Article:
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The VPS4 component of the ESCRT machinery plays an essential role in HPV infectious entry and capsid disassembly

Scientific Reports volume 7, Article number: 45159 (2017) | Download Citation

Abstract

Human Papillomavirus (HPV) infection involves multiple steps, from cell attachment, through endocytic trafficking towards the trans-Golgi network, and, ultimately, the entry into the nucleus during mitosis. An essential viral protein in infectious entry is the minor capsid protein L2, which engages different components of the endocytic sorting machinery during this process. The ESCRT machinery is one such component that seems to play an important role in the early stages of infection. Here we have analysed the role of specific ESCRT components in HPV infection, and we find an essential role for VPS4. Loss of VPS4 blocks infection with multiple PV types, suggesting an evolutionarily conserved critical step in infectious entry. Intriguingly, both L1 and L2 can interact with VPS4, and appear to be in complex with VPS4 during the early stages of virus infection. By using cell lines stably expressing a dominant-negative mutant form of VPS4, we also show that loss of VPS4 ATPase activity results in a marked delay in capsid uncoating, resulting in a defect in the endocytic transport of incoming PsVs. These results demonstrate that the ESCRT machinery, and in particular VPS4, plays a critical role in the early stages of PV infection.

Introduction

Human Papillomaviruses (HPVs) are the causative agents of a number of prevalent human cancers, with cervical cancer being the most important. Over 200 different HPV types have been described, the vast majority of which cause only benign lesions1,2. However, a small subset of 12 HPV types have been defined as cancer-causing in the cervix3. A critical feature of the HPV life cycle is its intimate link to the differentiation of the infected epithelium. These viruses are believed to gain entry into the basal keratinocytes through microtraumas in the skin. Then as these basal cells divide and begin terminal differentiation, there is coordinate expression of the different viral gene products, ultimately resulting in the production of new infectious viral particles4. Essential players in this whole process are the E6 and E7 oncoproteins, which create an environment favourable for viral DNA replication within the mid-epithelial layers, where under normal circumstances DNA replication would not be possible5. In rare cases this infection cycle is perturbed and changes occur, which can ultimately give rise to the development of a cancer6.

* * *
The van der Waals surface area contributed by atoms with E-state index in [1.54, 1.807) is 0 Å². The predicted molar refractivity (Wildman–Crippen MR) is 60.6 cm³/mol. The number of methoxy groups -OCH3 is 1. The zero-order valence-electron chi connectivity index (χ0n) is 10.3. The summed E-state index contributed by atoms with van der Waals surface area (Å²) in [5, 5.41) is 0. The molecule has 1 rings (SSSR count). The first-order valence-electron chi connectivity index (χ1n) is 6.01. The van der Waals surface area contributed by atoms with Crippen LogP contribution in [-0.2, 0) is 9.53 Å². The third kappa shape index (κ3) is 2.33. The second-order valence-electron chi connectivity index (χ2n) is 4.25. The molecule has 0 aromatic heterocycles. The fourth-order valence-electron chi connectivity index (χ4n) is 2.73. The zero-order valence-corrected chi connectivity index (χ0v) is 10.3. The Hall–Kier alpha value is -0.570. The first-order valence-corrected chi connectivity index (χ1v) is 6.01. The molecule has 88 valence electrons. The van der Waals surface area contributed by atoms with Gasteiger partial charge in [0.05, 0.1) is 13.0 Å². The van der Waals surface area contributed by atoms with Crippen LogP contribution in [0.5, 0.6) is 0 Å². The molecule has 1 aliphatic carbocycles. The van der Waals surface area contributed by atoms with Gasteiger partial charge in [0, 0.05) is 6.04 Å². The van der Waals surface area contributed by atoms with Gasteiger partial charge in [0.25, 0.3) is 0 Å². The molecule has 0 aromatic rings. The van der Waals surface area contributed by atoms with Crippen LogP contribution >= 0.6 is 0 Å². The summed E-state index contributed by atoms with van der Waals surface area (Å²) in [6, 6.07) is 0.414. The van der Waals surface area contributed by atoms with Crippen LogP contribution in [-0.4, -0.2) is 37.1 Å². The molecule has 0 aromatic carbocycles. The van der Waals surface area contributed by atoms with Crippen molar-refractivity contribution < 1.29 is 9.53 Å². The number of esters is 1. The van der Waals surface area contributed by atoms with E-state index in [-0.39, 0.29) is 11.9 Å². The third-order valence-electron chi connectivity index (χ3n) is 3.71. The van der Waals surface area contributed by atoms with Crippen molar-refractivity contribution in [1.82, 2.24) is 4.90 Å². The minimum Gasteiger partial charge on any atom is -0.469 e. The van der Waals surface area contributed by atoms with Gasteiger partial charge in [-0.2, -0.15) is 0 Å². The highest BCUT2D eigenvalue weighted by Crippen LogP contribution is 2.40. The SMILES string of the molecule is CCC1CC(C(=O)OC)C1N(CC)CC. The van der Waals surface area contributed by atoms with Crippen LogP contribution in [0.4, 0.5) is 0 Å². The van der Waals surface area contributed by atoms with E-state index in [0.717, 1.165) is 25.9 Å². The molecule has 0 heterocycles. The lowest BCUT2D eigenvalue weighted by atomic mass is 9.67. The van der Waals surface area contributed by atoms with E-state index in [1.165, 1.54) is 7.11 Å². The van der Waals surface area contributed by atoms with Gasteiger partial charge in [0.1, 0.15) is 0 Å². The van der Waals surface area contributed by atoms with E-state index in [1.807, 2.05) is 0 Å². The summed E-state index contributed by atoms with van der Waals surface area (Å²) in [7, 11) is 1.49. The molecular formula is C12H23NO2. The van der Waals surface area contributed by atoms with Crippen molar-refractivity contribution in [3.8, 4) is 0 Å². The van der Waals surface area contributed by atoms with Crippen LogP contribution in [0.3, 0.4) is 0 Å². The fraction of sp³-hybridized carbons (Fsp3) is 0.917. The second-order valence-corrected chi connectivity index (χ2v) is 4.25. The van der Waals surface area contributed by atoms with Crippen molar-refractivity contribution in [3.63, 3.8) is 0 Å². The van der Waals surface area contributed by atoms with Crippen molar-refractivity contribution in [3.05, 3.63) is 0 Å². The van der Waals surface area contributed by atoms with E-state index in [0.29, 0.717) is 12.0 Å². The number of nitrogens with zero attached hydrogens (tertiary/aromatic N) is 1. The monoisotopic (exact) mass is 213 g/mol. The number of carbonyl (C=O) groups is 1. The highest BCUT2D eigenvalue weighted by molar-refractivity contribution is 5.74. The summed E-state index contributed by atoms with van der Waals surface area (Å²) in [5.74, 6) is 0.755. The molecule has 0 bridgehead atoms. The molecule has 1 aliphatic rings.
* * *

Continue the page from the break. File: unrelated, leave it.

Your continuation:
The HPV capsid consists of two viral proteins, the major component L1, and the minor component L27. Whilst L1 plays an essential role in maintaining the structural integrity of the capsid, the L2 protein appears to play a major role in ensuring that the incoming viral genome is trafficked correctly to the nucleus, where viral gene expression can initiate8. Infection of the target keratinocyte by HPV appears to be a highly complex process. Initial attachment to the basement membrane is believed to occur through association with heparan sulphate proteoglycans9,10 and, following a conformational change to the viral capsid, which allows furin cleavage of the L2 N-terminus, the virus binds to an as yet unidentified receptor on the target cell8,11. The virus is then endocytosed by a rather complex and somewhat controversial process12 and, then following endocytic transport and acidification, there is progressive capsid uncoating. Finally the L1 and L2 proteins are separated through the action of cyclophilins13, resulting in L1 degradation in the lysosomal compartment14,15. The L2 protein is believed to be partially exposed to the cytosol relatively early during the infectious process16,17 and then, L2 recruits components of the endocytic sorting machinery, including the retromer, Sorting Nexin 17 (SNX17) and SNX2718,19,20,21 which together support the transport of the L2-DNA complex to the trans Golgi network22. During mitosis there is membrane dissolution and nuclear envelope breakdown, which allows the L2-DNA complex to enter the nucleus and initiate viral gene expression at PML oncogenic domains23,24,25,26.